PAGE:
Category Archives: cudjo lewis

Uprising: When Black America Launched a Violent Rebellion Against One of the Most Oppressive Societies on Earth

Uprising: When Black America Launched a Violent Rebellion Against One of the Most Oppressive Societies on Earth

Last Friday marked the 46th anniversary of Dr. Martin Luther King’s assassination. He was killed on April 4, 1968. Events honoring Dr. King were held in Memphis and other cities around the country, media outlets ran many stories about the days leading up to King’s assassination, his work in Memphis supporting the striking sanitation workers and its relevance to the contemporary debate over a living wage. Notably missing from these recollections of that period in American history are the momentous events that occurred in the days after King’s assassination and the legacy of the national response.


Juneteenth Mayoral Candidates Forum


Presents: Africatown Central District

Juneteenth Mayoral Candidates Forum

Wednesday, June 19th, 6pm-9pm

Horace Mann Building
2410 East Cherry Street


For more information contact Viche Thomas at: or call 206-349-4362

Co-sponsored and supported by:
Umoja P.E.A.C.E. Center,Good Hair Salon, La Amistad School,Africatown-Central District Preservation & Development Alliance,Uovement Clothing,Brothas Buildin,More 4 Mann Coalition, Mothers Outreach Movement,Ijo Arts,Seattle Hip Hop Youth Council, Outside Thinc Agency,Fresh Coast Society,Mint Factory Clothing,West Africoast Media,Al-Noor Academy of Arts and Science and more….
Thomas,africatown,central district,seattle times,central district news,

Mobile looking to create historic districts in two black communities


MOBILE, Ala. — The city of Mobile wants to create two new historic districts in black communities near downtown Mobile.

A city-paid consultant will survey the Africatown and Oakdale areas.

Africatown, located near the Plateau community in north Mobile, is the neighborhood founded by many of the Africans who arrived on the last slave ship to reach America.

The Oakdale community includes about 1,300 buildings in south Mobile, south of Virginia Street and west of Interstate 10.

Mobile Mayor Sam Jones said he’s glad to see more black neighborhoods get recognition from the city. Africatown in particular, he said, could use its past to become a major tourist draw.

“There’s a lot of history in those communities,” he said.

The council voted to hire Shaun Wilson to conduct the surveys. He will walk through the neighborhoods, taking pictures and assessing the historical significance of every building in them, said Keri Coumanis, assistant director of the Mobile Historic Development Commission.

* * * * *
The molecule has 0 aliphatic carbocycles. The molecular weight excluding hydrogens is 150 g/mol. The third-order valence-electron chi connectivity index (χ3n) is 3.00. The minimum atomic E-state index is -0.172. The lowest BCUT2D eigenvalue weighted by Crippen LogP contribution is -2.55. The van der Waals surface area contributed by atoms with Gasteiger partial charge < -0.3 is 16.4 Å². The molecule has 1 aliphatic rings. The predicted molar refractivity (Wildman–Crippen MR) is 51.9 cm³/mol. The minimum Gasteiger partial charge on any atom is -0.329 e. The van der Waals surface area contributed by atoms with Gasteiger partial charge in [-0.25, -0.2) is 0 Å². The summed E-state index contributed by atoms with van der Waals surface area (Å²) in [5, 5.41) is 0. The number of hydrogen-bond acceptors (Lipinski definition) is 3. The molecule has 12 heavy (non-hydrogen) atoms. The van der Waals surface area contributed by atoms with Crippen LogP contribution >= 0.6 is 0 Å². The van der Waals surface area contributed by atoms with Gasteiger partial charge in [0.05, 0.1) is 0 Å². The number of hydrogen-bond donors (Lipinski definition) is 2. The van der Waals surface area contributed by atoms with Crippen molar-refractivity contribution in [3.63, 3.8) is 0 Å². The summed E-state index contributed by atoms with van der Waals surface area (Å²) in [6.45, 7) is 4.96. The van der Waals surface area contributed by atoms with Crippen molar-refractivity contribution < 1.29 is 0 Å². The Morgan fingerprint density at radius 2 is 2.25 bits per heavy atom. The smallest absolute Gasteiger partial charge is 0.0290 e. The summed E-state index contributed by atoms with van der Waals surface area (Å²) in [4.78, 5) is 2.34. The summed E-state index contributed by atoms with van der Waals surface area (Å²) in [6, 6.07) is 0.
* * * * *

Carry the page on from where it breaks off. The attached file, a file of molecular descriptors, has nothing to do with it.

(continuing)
Source: read more about Africatown

Africatown in China

Africatown in China

Reprinted from:

A few weeks ago I came across an interesting article in a Belgian magazine that described Africans trying their luck in China, more specifically this became: Africatown in Guangzhou. Reading it, I mostly enjoyed the change of perspective: the last few years China is investing heavily in many African countries – and this is changing the landscape of development aid and trade with the African continent and the rest of the world, most notably Europe.* It was good to read a different side of this story: the increasing connections between Africa and China are also creating opportunities for Africans to go to China and make their fortune out of this increased trade.

Tonight, the Dutch television programme Tegenlicht expanded on this article and gave a more inside view of the motivations of these people from Nigeria and many other countries to head to China (sometimes after spending time in other Asian countries such as Japan and Taiwan) and make a living for themselves there. Again, an interesting view just like the article provided.

But what the documentary added to this view of Africans coming to China, in this case specifically to Guangzhou in the Southeast, was a perspective on migration – and the benefits that this offers our society. Ian Goldin explained how all places have developed as a result of migration. One of my favourite parts of the documentary was where he gave examples of how – throughout history – in every society migrants play an essential part in economic development, new innovations and realising new ideas. As he said: “all great leaps in economic development are the result of migration.”. These major effects of migration are something that we don’t hear about enough.

Tegenlicht continued with a glimpse of the future: with the active workforce in Europe actually declining, Asia is the next place that offers a large – and for the moment – increasing workforce. In fact, China is currently home to one of the largest migration in history, where the countryside of China is mass migrating to the major cities, mostly to the East coast of China. However, Goldin also shows that this development is flattening off, which will leave even China with a labour scarcity in future. What will be the consequences of this? And how can our economic system and our society respond to these changes? In Goldin’s view, the EU has been successful in one thing: opening its borders which did not create mass migration but did create economic freedom, an essential part of a healthy economy.